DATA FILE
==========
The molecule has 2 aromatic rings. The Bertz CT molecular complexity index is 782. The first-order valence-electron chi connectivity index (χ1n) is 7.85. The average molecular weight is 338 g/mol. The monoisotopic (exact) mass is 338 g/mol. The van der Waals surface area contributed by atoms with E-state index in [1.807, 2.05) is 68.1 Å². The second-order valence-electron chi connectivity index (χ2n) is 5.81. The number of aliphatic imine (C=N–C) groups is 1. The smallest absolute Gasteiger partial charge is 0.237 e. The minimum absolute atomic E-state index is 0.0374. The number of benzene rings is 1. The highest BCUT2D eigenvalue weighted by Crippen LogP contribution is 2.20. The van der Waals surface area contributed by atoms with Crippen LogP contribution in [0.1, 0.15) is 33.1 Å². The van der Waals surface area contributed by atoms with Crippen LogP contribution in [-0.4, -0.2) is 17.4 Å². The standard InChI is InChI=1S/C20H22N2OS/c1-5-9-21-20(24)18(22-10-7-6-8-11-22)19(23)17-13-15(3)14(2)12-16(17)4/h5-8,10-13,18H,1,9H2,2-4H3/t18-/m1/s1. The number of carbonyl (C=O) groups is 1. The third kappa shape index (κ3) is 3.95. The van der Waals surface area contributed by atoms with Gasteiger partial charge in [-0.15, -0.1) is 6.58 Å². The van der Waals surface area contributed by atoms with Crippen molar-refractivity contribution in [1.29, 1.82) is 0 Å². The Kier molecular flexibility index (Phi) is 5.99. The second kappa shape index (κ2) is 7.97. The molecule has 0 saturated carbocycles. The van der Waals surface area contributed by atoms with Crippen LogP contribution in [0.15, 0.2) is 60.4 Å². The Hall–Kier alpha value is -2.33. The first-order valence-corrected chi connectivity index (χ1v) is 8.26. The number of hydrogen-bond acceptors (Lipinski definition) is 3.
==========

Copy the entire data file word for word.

The molecule has 2 aromatic rings. The Bertz CT molecular complexity index is 782. The first-order valence-electron chi connectivity index (χ1n) is 7.85. The average molecular weight is 338 g/mol. The monoisotopic (exact) mass is 338 g/mol. The van der Waals surface area contributed by atoms with E-state index in [1.807, 2.05) is 68.1 Å². The second-order valence-electron chi connectivity index (χ2n) is 5.81. The number of aliphatic imine (C=N–C) groups is 1. The smallest absolute Gasteiger partial charge is 0.237 e. The minimum absolute atomic E-state index is 0.0374. The number of benzene rings is 1. The highest BCUT2D eigenvalue weighted by Crippen LogP contribution is 2.20. The van der Waals surface area contributed by atoms with Crippen LogP contribution in [0.1, 0.15) is 33.1 Å². The van der Waals surface area contributed by atoms with Crippen LogP contribution in [-0.4, -0.2) is 17.4 Å². The standard InChI is InChI=1S/C20H22N2OS/c1-5-9-21-20(24)18(22-10-7-6-8-11-22)19(23)17-13-15(3)14(2)12-16(17)4/h5-8,10-13,18H,1,9H2,2-4H3/t18-/m1/s1. The number of carbonyl (C=O) groups is 1. The third kappa shape index (κ3) is 3.95. The van der Waals surface area contributed by atoms with Gasteiger partial charge in [-0.15, -0.1) is 6.58 Å². The van der Waals surface area contributed by atoms with Crippen molar-refractivity contribution in [1.29, 1.82) is 0 Å². The Kier molecular flexibility index (Phi) is 5.99. The second kappa shape index (κ2) is 7.97. The molecule has 0 saturated carbocycles. The van der Waals surface area contributed by atoms with Crippen LogP contribution in [0.15, 0.2) is 60.4 Å². The Hall–Kier alpha value is -2.33. The first-order valence-corrected chi connectivity index (χ1v) is 8.26. The number of hydrogen-bond acceptors (Lipinski definition) is 3.